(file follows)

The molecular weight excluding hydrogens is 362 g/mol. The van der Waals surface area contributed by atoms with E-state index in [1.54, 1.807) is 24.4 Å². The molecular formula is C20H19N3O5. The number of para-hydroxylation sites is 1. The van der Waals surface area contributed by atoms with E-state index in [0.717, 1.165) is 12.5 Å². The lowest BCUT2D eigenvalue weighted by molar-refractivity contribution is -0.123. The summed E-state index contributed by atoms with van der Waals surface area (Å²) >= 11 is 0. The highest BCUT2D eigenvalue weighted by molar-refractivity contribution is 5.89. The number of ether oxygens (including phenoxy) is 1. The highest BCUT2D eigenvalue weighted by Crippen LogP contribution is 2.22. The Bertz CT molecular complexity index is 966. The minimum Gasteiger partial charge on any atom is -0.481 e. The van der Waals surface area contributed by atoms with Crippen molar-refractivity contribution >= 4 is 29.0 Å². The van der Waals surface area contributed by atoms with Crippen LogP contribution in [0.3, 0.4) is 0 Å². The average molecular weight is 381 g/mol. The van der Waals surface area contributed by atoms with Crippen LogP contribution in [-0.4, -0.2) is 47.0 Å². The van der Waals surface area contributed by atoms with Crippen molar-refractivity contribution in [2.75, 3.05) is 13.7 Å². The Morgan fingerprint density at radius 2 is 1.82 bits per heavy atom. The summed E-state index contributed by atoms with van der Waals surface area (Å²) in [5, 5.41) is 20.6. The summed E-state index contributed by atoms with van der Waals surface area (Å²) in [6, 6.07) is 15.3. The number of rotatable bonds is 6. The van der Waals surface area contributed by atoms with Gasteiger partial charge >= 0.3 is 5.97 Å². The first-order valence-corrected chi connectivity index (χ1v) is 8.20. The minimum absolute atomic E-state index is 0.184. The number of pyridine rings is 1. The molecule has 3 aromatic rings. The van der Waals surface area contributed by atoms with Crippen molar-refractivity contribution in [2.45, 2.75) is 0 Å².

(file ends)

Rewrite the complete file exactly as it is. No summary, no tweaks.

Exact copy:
The molecular weight excluding hydrogens is 362 g/mol. The van der Waals surface area contributed by atoms with E-state index in [1.54, 1.807) is 24.4 Å². The molecular formula is C20H19N3O5. The number of para-hydroxylation sites is 1. The van der Waals surface area contributed by atoms with E-state index in [0.717, 1.165) is 12.5 Å². The lowest BCUT2D eigenvalue weighted by molar-refractivity contribution is -0.123. The summed E-state index contributed by atoms with van der Waals surface area (Å²) >= 11 is 0. The highest BCUT2D eigenvalue weighted by molar-refractivity contribution is 5.89. The number of ether oxygens (including phenoxy) is 1. The highest BCUT2D eigenvalue weighted by Crippen LogP contribution is 2.22. The Bertz CT molecular complexity index is 966. The minimum Gasteiger partial charge on any atom is -0.481 e. The van der Waals surface area contributed by atoms with Crippen molar-refractivity contribution >= 4 is 29.0 Å². The van der Waals surface area contributed by atoms with Crippen LogP contribution in [0.3, 0.4) is 0 Å². The average molecular weight is 381 g/mol. The van der Waals surface area contributed by atoms with Crippen LogP contribution in [-0.4, -0.2) is 47.0 Å². The van der Waals surface area contributed by atoms with Crippen molar-refractivity contribution in [2.75, 3.05) is 13.7 Å². The Morgan fingerprint density at radius 2 is 1.82 bits per heavy atom. The summed E-state index contributed by atoms with van der Waals surface area (Å²) in [5, 5.41) is 20.6. The summed E-state index contributed by atoms with van der Waals surface area (Å²) in [6, 6.07) is 15.3. The number of rotatable bonds is 6. The van der Waals surface area contributed by atoms with Gasteiger partial charge >= 0.3 is 5.97 Å². The first-order valence-corrected chi connectivity index (χ1v) is 8.20. The minimum absolute atomic E-state index is 0.184. The number of pyridine rings is 1. The molecule has 3 aromatic rings. The van der Waals surface area contributed by atoms with Crippen molar-refractivity contribution in [2.45, 2.75) is 0 Å².